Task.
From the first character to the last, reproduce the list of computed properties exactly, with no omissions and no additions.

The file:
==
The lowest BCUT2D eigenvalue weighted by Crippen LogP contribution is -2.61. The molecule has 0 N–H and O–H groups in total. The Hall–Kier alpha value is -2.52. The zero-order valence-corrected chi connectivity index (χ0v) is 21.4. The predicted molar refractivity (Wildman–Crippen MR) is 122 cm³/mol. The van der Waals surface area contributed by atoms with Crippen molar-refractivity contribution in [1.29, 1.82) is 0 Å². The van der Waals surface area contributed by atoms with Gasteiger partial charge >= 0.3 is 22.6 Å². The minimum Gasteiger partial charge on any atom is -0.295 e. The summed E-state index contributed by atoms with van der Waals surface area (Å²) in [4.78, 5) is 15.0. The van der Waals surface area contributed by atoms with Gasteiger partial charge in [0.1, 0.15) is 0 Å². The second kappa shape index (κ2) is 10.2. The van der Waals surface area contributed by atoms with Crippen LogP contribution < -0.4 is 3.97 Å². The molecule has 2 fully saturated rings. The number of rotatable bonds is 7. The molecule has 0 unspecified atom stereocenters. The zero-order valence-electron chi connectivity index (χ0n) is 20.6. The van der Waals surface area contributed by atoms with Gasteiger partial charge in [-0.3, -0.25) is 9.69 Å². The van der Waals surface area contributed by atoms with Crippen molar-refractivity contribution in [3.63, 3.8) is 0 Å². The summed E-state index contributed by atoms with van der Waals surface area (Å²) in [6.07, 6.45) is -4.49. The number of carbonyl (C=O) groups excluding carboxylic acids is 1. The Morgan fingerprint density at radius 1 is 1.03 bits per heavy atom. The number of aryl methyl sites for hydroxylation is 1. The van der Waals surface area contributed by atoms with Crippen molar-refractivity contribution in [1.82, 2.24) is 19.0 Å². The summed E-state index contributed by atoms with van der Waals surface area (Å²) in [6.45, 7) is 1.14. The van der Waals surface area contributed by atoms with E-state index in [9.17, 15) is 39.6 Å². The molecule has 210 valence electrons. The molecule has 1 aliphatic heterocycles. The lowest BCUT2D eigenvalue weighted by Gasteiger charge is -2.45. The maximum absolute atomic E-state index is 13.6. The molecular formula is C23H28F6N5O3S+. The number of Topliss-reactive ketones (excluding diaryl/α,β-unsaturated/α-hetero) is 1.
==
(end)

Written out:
The lowest BCUT2D eigenvalue weighted by Crippen LogP contribution is -2.61. The molecule has 0 N–H and O–H groups in total. The Hall–Kier alpha value is -2.52. The zero-order valence-corrected chi connectivity index (χ0v) is 21.4. The predicted molar refractivity (Wildman–Crippen MR) is 122 cm³/mol. The van der Waals surface area contributed by atoms with Crippen molar-refractivity contribution in [1.29, 1.82) is 0 Å². The van der Waals surface area contributed by atoms with Gasteiger partial charge >= 0.3 is 22.6 Å². The minimum Gasteiger partial charge on any atom is -0.295 e. The summed E-state index contributed by atoms with van der Waals surface area (Å²) in [4.78, 5) is 15.0. The van der Waals surface area contributed by atoms with Gasteiger partial charge in [0.1, 0.15) is 0 Å². The second kappa shape index (κ2) is 10.2. The van der Waals surface area contributed by atoms with Crippen LogP contribution < -0.4 is 3.97 Å². The molecule has 2 fully saturated rings. The number of rotatable bonds is 7. The molecule has 0 unspecified atom stereocenters. The zero-order valence-electron chi connectivity index (χ0n) is 20.6. The van der Waals surface area contributed by atoms with Gasteiger partial charge in [-0.3, -0.25) is 9.69 Å². The van der Waals surface area contributed by atoms with Crippen molar-refractivity contribution in [3.63, 3.8) is 0 Å². The summed E-state index contributed by atoms with van der Waals surface area (Å²) in [6.07, 6.45) is -4.49. The number of carbonyl (C=O) groups excluding carboxylic acids is 1. The Morgan fingerprint density at radius 1 is 1.03 bits per heavy atom. The number of aryl methyl sites for hydroxylation is 1. The van der Waals surface area contributed by atoms with Crippen molar-refractivity contribution in [1.82, 2.24) is 19.0 Å². The summed E-state index contributed by atoms with van der Waals surface area (Å²) in [6.45, 7) is 1.14. The van der Waals surface area contributed by atoms with E-state index in [9.17, 15) is 39.6 Å². The molecule has 210 valence electrons. The molecule has 1 aliphatic heterocycles. The lowest BCUT2D eigenvalue weighted by Gasteiger charge is -2.45. The maximum absolute atomic E-state index is 13.6. The molecular formula is C23H28F6N5O3S+. The number of Topliss-reactive ketones (excluding diaryl/α,β-unsaturated/α-hetero) is 1.